Your honour, Novak Djokovic is the best tennis player on the planet.
Three months into a perfect season, the Serbian superstar has proven he has the tools — and now the stamina — to dominate the game.
Djokovic has knocked off Rafael Nadal and Roger Federer on five occasions this year and has already won four titles, including his second Australian Open and the North American spring swing in Miami and Indian Wells – both with championship victories over Nadal, the world's No. 1.
Moreover, he is one win away from tying the great Ivan Lendl's 25-year-old record of 25 consecutive victories to start a season. But critics are reluctant to include him among the giants of the game until he wins a major on clay.
Not necessary, your honour.
Just because the 23-year-old has yet to win the French Open doesn't mean he is still the ugly duckling. You recall, it wasn't until 2009 that Federer won the French and he needed Nadal's absence to do it. Pete Sampras never won it, and I'm sure plenty of people consider him a tennis legend.
Now, I'm not suggesting that Djokovic is in the same category as Pistol Pete or the Swiss Maestro. But I just don't think it's fair to suggest Djokovic isn't knocking on the door of greatness because he, like so many others, can't seem to solve the slow, red clay.
It's not as if Djokovic has a horrific record on the surface. He has 22 career clay-court titles, has reached the semifinals twice at Roland Garros and bowed out in the quarter-finals last year.
Djokovic's skill has been evident for years, your honour.
He has a great serve and, arguably, the best, two-handed backhand in the game and he plays very aggressively. On the borderline of dangerous. What has eluded him is the stamina to stay in long matches and, sometimes, the mental toughness to overcome adversities on the court. Defeating Nadal last week in Miami over 3½ hours in nearly 30 C heat was enough to show Djokovic has found inner strength.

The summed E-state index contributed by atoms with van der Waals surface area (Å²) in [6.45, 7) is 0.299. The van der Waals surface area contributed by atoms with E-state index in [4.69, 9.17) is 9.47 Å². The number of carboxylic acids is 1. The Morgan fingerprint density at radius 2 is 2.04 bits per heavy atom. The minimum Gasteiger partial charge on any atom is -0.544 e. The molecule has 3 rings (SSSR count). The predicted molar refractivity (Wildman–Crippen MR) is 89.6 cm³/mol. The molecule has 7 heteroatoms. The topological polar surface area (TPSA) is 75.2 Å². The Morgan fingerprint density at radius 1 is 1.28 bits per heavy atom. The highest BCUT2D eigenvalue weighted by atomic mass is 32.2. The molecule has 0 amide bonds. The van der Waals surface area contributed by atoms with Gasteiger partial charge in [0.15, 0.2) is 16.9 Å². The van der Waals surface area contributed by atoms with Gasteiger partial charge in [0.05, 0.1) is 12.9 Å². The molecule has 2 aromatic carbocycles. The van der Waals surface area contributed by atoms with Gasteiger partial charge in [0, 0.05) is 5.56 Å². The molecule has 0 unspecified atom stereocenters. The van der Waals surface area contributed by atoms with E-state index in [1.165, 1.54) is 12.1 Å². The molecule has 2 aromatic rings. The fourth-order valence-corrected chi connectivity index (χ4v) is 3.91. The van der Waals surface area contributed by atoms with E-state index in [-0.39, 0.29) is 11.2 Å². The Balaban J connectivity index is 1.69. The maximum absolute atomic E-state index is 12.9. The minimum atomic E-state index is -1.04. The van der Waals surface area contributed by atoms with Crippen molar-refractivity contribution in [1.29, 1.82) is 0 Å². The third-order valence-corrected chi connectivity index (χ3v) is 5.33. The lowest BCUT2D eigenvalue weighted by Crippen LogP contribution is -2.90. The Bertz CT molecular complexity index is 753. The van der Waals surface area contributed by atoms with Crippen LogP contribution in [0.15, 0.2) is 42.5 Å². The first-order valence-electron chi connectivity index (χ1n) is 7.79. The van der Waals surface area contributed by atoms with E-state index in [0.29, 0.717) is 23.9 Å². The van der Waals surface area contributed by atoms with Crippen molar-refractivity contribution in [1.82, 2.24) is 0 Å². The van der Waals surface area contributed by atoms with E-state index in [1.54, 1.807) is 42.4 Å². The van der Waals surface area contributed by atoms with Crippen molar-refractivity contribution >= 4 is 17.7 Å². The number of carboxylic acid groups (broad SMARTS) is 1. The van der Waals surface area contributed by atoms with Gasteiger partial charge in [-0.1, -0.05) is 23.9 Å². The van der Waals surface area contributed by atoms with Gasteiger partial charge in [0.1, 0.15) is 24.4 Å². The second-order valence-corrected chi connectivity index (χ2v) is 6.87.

Djokovic withdrew from this week's Monte Carlo Masters with knee problems, conceding the points needed to catch Nadal in the world rankings. Djokovic reached the quarter-finals at Rome in 2010 and didn't play Madrid last year, and Nadal enjoyed a triple sweep of those events.
This year, the Spaniard must defend in order to keep some distance between him and Djokovic at the top.
Of the four top-ranked players in men's tennis — Nadal, Djokovic, Federer, Andy Murray — "The Joker" is the lone extrovert. In a sport continuing to struggle between traditionalism and attracting youth, Djokovic has been applauded at times and jeered at others.
There was the incident between him and Roddick during the U.S. Open, when the American mocked his Serbian opponent for being injured so often. Djokovic stood his ground — verbally — but he did so at Arthur Ashe Stadium and heard the boos from the American faithful. Conversely, Djokovic is often asked to perform his multitude of tennis impersonations (if you haven't seen his Sharapova or McEnroe, look them up online).
Upon winning the 2007 Rogers Cup over Federer in Montreal, Djokovic was mistakenly introduced by the public address announcer as a Croatian during the trophy ceremony. The gaffe caused a mild uproar among former Yugoslavian communities and Serbian/Croatian-Canadians.
But Djokovic brushed it aside with a easy smile and helped calm the waters by suggesting the announcer meant Serbian, not Croatian, and not to worry because it's the same thing anyway.
He's flashy and funny, with attitude at times, and is a crowd pleaser. Throw in the fact that he has his game peaking heading into the spring/summer schedule and there's no question where Djokovic belongs.
He's a unique character, the kind of character the ATP World Tour needs. The emotional Serbian is no longer a third wheel, but a man on the right path to the top of tennis.
Your honour, I rest my case.